And worst of all, many of its practitioners utilize managerial and technical hand-waving, smoke-blowing, bogus claims, and prestidigitation as a fig leaf to conceal ignorance, incompetence, and a refusal to work well with other necessary disciplines, most notably, interaction design (Yes, this is a blast at agile, but — for the sake of perspective — I believe that agile is better than all the other development methods we have).
Should Designers Code?
Alan Cooper
1K42

Hi Alan,

This reads (to me) as a rather hasty generalization, if not an inaccurate conflation between “Agile” and unhealthy, cross-functional software teams.

That the tools of Agile have their fair share of difficulties, particularly at scale, is not the same as the corporate bike-shedding and interdisciplinary strife that you point out here.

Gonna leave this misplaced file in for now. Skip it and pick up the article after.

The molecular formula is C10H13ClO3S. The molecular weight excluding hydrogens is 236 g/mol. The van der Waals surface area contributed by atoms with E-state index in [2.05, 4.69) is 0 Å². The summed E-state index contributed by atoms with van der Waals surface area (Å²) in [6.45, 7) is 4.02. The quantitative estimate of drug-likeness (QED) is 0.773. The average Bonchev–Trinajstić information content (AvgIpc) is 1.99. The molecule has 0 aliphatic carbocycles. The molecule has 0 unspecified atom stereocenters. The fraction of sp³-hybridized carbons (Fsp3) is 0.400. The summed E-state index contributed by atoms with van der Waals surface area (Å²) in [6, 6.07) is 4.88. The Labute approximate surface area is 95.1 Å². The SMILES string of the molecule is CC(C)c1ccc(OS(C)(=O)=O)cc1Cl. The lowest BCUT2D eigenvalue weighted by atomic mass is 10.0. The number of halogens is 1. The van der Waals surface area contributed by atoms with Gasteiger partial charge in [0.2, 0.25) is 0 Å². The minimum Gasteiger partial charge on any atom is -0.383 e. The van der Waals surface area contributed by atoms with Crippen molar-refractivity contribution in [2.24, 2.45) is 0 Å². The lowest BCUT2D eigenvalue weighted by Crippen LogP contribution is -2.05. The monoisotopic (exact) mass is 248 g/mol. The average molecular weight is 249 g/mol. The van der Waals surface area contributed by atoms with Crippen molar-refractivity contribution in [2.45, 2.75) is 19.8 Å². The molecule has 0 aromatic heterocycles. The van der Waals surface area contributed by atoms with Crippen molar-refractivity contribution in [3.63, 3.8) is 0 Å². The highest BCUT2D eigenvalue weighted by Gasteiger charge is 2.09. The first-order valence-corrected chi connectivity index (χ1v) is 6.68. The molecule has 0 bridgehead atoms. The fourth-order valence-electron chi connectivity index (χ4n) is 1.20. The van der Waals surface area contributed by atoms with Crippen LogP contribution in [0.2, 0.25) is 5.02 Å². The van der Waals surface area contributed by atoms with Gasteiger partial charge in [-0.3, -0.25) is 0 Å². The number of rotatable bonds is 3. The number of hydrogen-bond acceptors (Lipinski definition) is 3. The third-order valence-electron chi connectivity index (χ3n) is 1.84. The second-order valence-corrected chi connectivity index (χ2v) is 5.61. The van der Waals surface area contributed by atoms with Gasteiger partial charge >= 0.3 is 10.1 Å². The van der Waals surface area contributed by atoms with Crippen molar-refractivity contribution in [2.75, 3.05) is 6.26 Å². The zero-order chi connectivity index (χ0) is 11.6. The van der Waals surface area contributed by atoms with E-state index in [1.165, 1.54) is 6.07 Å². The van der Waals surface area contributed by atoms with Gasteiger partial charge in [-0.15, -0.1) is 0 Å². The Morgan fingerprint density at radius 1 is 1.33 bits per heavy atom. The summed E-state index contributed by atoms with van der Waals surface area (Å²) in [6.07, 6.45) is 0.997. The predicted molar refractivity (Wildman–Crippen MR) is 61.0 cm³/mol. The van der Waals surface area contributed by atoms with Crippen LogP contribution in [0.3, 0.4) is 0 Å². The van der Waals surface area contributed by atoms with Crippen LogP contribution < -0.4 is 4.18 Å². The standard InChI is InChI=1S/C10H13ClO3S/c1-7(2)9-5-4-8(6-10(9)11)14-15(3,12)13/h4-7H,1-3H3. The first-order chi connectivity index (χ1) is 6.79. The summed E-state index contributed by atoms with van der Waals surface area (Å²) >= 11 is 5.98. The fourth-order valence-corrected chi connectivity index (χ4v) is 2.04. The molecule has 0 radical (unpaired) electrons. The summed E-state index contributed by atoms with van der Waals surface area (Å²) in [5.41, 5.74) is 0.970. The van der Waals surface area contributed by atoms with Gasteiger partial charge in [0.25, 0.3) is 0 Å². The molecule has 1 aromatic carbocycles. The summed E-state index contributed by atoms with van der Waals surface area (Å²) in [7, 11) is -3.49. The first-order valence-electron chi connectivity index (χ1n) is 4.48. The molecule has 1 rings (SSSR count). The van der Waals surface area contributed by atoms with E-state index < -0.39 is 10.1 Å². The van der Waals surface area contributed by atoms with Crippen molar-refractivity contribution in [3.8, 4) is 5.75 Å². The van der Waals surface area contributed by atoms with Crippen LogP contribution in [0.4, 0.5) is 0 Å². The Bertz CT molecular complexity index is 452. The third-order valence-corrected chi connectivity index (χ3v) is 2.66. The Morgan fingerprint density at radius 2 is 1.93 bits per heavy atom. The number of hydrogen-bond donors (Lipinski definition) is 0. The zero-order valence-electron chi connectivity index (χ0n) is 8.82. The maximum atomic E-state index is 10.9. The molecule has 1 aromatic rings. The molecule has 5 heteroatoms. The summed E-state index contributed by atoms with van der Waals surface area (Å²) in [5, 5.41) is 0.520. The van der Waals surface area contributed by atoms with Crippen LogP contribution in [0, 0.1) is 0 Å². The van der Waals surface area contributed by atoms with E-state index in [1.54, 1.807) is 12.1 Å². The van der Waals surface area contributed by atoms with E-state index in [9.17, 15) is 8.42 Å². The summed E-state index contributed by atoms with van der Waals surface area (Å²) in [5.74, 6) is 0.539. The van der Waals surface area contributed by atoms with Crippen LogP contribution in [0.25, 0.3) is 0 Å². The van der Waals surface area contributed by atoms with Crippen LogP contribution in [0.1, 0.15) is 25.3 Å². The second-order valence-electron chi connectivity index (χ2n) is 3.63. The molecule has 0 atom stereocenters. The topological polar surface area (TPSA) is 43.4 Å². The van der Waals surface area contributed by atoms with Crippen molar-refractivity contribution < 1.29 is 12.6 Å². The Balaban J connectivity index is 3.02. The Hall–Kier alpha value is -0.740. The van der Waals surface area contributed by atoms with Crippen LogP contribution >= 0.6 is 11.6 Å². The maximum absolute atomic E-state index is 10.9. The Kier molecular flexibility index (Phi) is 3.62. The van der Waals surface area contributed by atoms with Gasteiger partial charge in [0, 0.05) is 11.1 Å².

I completely agree with the idea that arguments about designers coding tend to “avoid the single most important question: how do we create software?”

But haven’t you, in stating “[I] don’t want to get into an argument on this point,” under a section titled “The real issue,” avoided that very question?

My experience working in an environment that purports to be Agile is quite different (sans the occasional technical hand-waving and smoke-blowing) than the one you describe. And given the preponderance of organizations who have reaped the benefits of Agile, I’m curious to get a deeper take on from where exactly you think these problems stem.

One clap, two clap, three clap, forty?

By clapping more or less, you can signal to us which stories really stand out.